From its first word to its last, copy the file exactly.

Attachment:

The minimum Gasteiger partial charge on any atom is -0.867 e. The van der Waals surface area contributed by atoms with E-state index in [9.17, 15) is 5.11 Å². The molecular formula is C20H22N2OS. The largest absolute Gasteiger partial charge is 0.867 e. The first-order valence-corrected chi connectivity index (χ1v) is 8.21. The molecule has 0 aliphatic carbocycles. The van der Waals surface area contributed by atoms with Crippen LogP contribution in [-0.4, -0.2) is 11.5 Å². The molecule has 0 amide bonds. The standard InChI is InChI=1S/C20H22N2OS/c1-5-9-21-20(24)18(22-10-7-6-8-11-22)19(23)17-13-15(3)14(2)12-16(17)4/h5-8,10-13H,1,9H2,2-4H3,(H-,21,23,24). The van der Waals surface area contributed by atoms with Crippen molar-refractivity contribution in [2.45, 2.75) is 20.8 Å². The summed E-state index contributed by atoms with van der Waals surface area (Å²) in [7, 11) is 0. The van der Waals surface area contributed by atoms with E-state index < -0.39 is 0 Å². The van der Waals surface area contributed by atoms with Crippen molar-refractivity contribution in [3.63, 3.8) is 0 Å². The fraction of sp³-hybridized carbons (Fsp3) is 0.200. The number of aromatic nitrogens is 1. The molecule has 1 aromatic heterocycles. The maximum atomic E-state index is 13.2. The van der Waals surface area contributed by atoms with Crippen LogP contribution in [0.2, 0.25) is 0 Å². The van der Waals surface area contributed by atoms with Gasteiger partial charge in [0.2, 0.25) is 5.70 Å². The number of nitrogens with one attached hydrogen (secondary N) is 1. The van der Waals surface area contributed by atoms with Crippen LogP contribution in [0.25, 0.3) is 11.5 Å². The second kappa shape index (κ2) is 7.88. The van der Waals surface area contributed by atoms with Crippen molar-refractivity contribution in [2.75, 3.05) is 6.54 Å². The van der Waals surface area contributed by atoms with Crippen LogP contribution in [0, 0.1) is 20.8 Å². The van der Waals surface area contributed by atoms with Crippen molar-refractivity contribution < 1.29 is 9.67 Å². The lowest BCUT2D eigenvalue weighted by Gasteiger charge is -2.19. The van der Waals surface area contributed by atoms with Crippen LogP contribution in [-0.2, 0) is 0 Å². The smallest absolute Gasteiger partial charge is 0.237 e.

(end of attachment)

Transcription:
The minimum Gasteiger partial charge on any atom is -0.867 e. The van der Waals surface area contributed by atoms with E-state index in [9.17, 15) is 5.11 Å². The molecular formula is C20H22N2OS. The largest absolute Gasteiger partial charge is 0.867 e. The first-order valence-corrected chi connectivity index (χ1v) is 8.21. The molecule has 0 aliphatic carbocycles. The van der Waals surface area contributed by atoms with Crippen LogP contribution in [-0.4, -0.2) is 11.5 Å². The molecule has 0 amide bonds. The standard InChI is InChI=1S/C20H22N2OS/c1-5-9-21-20(24)18(22-10-7-6-8-11-22)19(23)17-13-15(3)14(2)12-16(17)4/h5-8,10-13H,1,9H2,2-4H3,(H-,21,23,24). The van der Waals surface area contributed by atoms with Crippen molar-refractivity contribution in [2.45, 2.75) is 20.8 Å². The summed E-state index contributed by atoms with van der Waals surface area (Å²) in [7, 11) is 0. The van der Waals surface area contributed by atoms with E-state index < -0.39 is 0 Å². The van der Waals surface area contributed by atoms with Crippen molar-refractivity contribution in [3.63, 3.8) is 0 Å². The fraction of sp³-hybridized carbons (Fsp3) is 0.200. The number of aromatic nitrogens is 1. The molecule has 1 aromatic heterocycles. The maximum atomic E-state index is 13.2. The van der Waals surface area contributed by atoms with Crippen LogP contribution in [0.2, 0.25) is 0 Å². The van der Waals surface area contributed by atoms with Gasteiger partial charge in [0.2, 0.25) is 5.70 Å². The number of nitrogens with one attached hydrogen (secondary N) is 1. The van der Waals surface area contributed by atoms with Crippen LogP contribution in [0.25, 0.3) is 11.5 Å². The second kappa shape index (κ2) is 7.88. The van der Waals surface area contributed by atoms with Crippen molar-refractivity contribution in [2.75, 3.05) is 6.54 Å². The van der Waals surface area contributed by atoms with Crippen LogP contribution in [0, 0.1) is 20.8 Å². The van der Waals surface area contributed by atoms with Crippen molar-refractivity contribution < 1.29 is 9.67 Å². The lowest BCUT2D eigenvalue weighted by Gasteiger charge is -2.19. The van der Waals surface area contributed by atoms with Crippen LogP contribution in [-0.2, 0) is 0 Å². The smallest absolute Gasteiger partial charge is 0.237 e.